Saturday, February 7, 2009

Da Nile isn't just a river in Egypt

I haven’t been writing because I'd like to stay in denial. We haven’t gotten our permit to excavate yet, and it finally being two weeks late, the odds that we will are dwindling rapidly. The last couple weeks have been frustrating, but we’ve filled the days with lots of interesting things. People from both houses have been coming to lecture to us on their work, we’ve begun learning middle Egyptian hieroglyphs, and on a rotating basis we’ve got to go out with Ellen and Johanna the geologist to do non-survey around the site. Where we can we’ve been pitching in on projects to clean up the artifact database, wash-draw-sort pottery, fix maps, and the like. Everyone’s been a good sport about it, and it’s obviously been harder for the folks who’s year’s work depends on new material that comes out of the excavation. If permission doesn’t come within the next week, we’ll head out to the Nile Valley early, which certainly won’t be a bad thing! We’ll have lots of extra time to see sights off the beaten path and may even get to take a side-trip to the red sea.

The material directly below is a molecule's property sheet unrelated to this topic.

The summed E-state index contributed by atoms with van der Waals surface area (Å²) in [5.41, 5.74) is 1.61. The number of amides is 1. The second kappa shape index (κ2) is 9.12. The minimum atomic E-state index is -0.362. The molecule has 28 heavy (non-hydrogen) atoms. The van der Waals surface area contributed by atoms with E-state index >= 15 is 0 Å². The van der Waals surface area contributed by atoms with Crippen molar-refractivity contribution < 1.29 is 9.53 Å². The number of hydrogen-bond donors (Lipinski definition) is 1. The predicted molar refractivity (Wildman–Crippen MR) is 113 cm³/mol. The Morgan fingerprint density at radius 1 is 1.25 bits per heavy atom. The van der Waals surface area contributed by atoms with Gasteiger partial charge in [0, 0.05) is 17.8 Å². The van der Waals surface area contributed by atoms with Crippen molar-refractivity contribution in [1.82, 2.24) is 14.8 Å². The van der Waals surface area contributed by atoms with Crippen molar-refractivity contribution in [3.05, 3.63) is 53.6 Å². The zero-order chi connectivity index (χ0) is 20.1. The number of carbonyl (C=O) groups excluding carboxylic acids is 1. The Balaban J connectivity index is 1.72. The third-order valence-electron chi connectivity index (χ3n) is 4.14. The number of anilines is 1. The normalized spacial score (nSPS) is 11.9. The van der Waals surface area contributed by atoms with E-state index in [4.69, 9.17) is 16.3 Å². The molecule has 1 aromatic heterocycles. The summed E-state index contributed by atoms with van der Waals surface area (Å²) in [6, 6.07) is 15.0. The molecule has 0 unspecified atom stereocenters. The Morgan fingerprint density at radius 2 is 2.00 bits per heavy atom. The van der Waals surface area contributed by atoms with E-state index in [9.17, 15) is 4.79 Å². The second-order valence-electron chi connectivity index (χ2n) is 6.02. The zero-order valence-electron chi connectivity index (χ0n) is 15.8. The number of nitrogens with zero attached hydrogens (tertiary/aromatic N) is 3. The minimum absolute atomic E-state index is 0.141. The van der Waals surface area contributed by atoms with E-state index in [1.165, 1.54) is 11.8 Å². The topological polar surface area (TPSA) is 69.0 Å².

We’ve also been taking some incredible field trips. At the beginning of the week we went to the Medieval settlement of Balat. The dark and windy streets are the same as they were hundreds of years ago and the people that live there today live largely the same lives as those at the turn of the first millennia.

Yesterday we climbed the escarpment on the edge of the oasis up to the Libyan plateau. This hike was the most amazing trek I’ve ever made. We got driven to the base of the scarp near the Medieval settlement of el Qasr, and started up the gradual slope. Eventually it turned into giant sand dunes interspersed with limestone and quartz outcroppings. The rocks are amazing and alive and its clear where water or wind have given them wrinkles and winks. All the way up I was stopping to pick up crystals, bright purple rocks, and stone tools.

When we got to the top it was like looking at a satellite view of the oasis. Little swaths of green and yellow and white salt fields. I swore I could see the curve of the earth. After we ate lunch on a ledge we tromped around the plateau. So flat and covered with wind-polished lime-stone that it looked like tundra… snow in the desert. There’s also millions of outcrops of chert cores, which are the smoothest most beautifully mottled stone you’ve ever seen. You just want to rub the stones over your skin all day. The plains look like another planet, covered for miles with perfectly round bowling ball sized rocks.

Eventually we headed down -- running and sliding and falling down a sand-dune the ran the entire descent. There is nothing like falling fast without fear. Honestly the most joyful laugh I think I’ve had since I was three and saw the beach for the first time.

So, despite the real possibility that the future is dig-less, we’re working on some child-like wonder.

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